To the Editor:

In response to the July 11 Athens NEWS article, “Meigs Dad Seeks Change After Daughter, 12, Took Her Life Following Reported Bullying” by Conor Morris. 

I want to commend Rob Scribner for sharing his daughter Jaden’s story, and for continuing to raise awareness regarding bullying and harassment in schools.  Bullying affects virtually everyone in the school environment – those who are bullied, those who bully, and those who witness bullying. Bullying can take many forms, but at its core it can be distilled down to unwanted, aggressive behavior between students that involves a real or perceived power imbalance. This type of behavior can deeply impact children, as we learn from Mr. Scribner’s moving account of the profound effect bullying had on Jaden. 

Ohio state law requires school districts to have policies prohibiting harassment, intimidation and bullying. Unfortunately, these policies are often difficult to find, and even if a family is savvy enough to locate the policies, navigating the complaint procedures can be overwhelming. If a child has a disability, or if the bullying is targeting a protected class, such as gender or race, additional federal protections may apply. Districts can face significant financial liability if they are found to be deliberately indifferent to the bullying a child experiences at school.

As a Southeastern Ohio Legal Services attorney representing low-income families in education disputes in multiple counties, I am often approached by families whose child has experienced harassment or bullying.  These families are in crisis, concerned for their child’s safety, and unsure about the next steps. Here is what I tell them:

1. If your family has concerns that your child is experiencing bullying in the school environment, a complaint and request for investigation should promptly be made to the school, in writing. Most districts require that such reports of bullying be reasonably specific including persons involved, number of times and places of the conduct, and the names of any potential student or staff witnesses. Make sure to date and make copies of the complaint.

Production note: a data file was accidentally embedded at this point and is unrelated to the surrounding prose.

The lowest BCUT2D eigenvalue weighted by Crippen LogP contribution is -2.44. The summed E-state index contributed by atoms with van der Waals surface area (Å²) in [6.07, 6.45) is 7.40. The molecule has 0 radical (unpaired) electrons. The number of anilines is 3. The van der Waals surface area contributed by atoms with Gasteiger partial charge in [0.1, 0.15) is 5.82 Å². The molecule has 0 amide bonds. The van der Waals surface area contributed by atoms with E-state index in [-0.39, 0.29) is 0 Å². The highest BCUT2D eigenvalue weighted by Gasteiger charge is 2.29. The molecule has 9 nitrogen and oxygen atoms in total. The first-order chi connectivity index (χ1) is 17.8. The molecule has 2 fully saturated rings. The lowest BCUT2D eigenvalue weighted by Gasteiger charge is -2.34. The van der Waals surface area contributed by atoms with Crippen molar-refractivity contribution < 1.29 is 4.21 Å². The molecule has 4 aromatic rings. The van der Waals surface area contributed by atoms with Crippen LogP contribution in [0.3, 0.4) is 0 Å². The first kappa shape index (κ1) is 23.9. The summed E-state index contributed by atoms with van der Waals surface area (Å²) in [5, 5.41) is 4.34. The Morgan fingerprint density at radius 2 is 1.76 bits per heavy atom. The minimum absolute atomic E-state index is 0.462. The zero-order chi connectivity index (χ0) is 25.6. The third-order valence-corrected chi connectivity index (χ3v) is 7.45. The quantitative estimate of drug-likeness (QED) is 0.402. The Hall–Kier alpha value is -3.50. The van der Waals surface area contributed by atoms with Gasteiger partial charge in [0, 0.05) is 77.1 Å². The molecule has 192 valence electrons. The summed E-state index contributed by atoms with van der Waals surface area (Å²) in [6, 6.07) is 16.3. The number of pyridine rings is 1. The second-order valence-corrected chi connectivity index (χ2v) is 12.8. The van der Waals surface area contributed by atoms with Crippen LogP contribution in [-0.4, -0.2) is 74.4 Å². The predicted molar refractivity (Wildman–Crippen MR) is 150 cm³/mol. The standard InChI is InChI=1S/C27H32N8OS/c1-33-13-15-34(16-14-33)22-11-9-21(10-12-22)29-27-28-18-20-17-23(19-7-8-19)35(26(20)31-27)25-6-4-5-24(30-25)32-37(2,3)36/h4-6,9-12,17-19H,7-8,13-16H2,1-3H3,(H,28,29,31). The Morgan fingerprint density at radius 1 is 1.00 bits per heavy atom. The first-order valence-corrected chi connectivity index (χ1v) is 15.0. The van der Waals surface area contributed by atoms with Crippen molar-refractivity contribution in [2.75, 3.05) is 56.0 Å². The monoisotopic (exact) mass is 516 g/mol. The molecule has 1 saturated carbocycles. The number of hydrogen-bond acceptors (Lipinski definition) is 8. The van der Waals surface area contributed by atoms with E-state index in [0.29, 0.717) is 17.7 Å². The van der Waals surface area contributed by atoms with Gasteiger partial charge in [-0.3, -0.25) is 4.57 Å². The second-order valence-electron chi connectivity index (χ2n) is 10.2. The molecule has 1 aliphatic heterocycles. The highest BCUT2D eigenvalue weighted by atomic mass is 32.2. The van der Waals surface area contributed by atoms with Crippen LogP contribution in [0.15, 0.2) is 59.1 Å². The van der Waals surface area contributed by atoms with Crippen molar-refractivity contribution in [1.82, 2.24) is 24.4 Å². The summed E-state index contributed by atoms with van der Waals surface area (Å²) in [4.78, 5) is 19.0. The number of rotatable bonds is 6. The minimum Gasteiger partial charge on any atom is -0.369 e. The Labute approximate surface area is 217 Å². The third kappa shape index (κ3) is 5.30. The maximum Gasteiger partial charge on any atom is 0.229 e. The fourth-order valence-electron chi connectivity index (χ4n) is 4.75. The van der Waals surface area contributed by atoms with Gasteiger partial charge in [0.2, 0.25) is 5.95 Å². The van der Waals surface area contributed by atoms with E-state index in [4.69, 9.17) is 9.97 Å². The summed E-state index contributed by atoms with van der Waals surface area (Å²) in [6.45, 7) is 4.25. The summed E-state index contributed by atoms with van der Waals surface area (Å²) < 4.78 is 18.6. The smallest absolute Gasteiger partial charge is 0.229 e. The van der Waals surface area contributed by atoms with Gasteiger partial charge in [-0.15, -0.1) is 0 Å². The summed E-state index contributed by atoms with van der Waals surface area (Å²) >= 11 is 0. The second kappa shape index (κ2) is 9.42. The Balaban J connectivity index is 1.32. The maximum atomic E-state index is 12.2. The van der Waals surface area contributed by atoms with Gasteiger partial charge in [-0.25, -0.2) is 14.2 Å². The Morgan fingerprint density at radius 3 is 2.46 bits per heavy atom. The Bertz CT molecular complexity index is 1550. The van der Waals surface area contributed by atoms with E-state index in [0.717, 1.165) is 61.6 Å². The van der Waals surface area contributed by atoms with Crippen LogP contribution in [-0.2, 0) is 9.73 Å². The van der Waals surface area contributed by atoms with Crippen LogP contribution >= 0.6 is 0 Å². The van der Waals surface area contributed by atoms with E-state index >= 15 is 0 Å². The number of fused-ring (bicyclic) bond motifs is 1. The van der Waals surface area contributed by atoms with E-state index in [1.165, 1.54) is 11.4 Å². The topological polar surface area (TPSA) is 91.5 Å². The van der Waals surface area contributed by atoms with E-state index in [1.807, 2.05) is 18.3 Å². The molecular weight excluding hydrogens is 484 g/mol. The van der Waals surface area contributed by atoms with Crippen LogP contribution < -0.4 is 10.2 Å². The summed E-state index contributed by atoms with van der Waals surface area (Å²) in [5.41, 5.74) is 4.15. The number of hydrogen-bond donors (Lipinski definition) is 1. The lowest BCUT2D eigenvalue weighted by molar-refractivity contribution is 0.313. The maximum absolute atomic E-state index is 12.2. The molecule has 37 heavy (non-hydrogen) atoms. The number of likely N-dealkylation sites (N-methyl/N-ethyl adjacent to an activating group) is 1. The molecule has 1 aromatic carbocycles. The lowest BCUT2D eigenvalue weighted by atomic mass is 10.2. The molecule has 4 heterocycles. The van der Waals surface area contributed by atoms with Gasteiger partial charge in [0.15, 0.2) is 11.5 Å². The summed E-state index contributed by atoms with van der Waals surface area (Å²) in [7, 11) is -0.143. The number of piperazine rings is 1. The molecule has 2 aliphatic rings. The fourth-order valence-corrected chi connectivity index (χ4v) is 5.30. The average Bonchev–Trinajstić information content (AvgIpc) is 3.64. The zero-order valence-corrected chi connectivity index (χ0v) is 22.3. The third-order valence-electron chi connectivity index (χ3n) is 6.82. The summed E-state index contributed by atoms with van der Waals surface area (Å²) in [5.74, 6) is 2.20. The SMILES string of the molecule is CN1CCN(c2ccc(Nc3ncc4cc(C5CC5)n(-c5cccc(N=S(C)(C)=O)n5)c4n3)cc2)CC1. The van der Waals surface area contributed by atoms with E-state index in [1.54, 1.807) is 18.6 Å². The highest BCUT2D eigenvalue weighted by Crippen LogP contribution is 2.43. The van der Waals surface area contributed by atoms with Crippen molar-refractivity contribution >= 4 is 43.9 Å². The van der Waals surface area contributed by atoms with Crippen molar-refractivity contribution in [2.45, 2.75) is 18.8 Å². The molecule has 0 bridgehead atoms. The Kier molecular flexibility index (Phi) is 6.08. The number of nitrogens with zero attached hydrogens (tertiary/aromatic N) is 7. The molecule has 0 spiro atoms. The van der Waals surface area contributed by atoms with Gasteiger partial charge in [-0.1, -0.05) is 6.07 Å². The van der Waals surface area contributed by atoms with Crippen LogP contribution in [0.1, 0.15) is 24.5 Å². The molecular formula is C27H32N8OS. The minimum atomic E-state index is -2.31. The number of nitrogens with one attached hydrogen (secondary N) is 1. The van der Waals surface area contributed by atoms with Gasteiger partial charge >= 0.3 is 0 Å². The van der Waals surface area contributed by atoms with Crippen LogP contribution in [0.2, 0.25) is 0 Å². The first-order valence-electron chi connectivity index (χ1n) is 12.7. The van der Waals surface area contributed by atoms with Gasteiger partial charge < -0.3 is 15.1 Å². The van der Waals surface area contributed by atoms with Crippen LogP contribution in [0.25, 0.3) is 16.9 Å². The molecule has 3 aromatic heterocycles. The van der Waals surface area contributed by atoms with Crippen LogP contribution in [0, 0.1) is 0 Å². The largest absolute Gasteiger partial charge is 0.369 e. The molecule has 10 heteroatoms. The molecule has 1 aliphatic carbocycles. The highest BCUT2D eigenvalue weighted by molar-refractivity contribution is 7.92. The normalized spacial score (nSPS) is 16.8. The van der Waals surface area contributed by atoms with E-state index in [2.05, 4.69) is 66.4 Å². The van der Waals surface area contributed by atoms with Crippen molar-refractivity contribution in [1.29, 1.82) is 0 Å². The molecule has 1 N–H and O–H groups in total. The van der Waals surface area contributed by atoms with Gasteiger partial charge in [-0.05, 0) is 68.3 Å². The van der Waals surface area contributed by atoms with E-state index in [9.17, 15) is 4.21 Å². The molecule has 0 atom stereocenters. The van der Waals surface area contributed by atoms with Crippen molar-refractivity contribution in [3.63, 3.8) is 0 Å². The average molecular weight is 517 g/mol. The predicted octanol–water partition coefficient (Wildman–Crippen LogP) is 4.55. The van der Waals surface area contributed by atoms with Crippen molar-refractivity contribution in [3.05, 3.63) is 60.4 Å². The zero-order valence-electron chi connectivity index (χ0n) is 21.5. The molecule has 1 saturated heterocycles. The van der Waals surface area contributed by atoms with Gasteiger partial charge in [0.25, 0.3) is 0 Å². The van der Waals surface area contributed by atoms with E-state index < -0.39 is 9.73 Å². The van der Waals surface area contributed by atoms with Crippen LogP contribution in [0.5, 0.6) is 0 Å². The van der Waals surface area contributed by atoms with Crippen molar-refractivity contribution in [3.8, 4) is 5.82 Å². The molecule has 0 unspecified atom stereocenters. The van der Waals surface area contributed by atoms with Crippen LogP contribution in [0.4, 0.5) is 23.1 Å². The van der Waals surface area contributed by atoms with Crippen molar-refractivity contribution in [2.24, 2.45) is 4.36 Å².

2. Request a safety plan while the investigation is occurring. Perhaps you can identify a trusted adult whom the student can approach if bullying is occurring? Is additional supervision required, or a no-contact order? Should social media monitoring be implemented?

3. If the investigation substantiates the bullying claims, interventions and remediation should be implemented by the school district. This may mean a change in class schedules, counseling for either or both students, restorative justice, self-advocacy training for the bullied student, or long-term additional adult supervision in certain environments.  

Each bullying situation is different, and often finding a route forward will involve hard work by the families and educators working together to identify creative solutions and supports for all children involved. The support system and services described by Jaden’s family as the plan for the foundation “Forever Jaden” sounds like it can be an integral part of this route forward for students in our region.

Thank you Mr. Scribner for bravely sharing Jaden’s story to better inform our whole community about how serious an issue bullying can be.

If your family is low income and have a child that may be experiencing bulling, give us a call. We can give advice, provide copies of required school district policies, and often negotiate a resolution. The services are always free for financially eligible families.

Lucy Schwallie, Managing Attorney

Southeastern Ohio Legal Services

Athens

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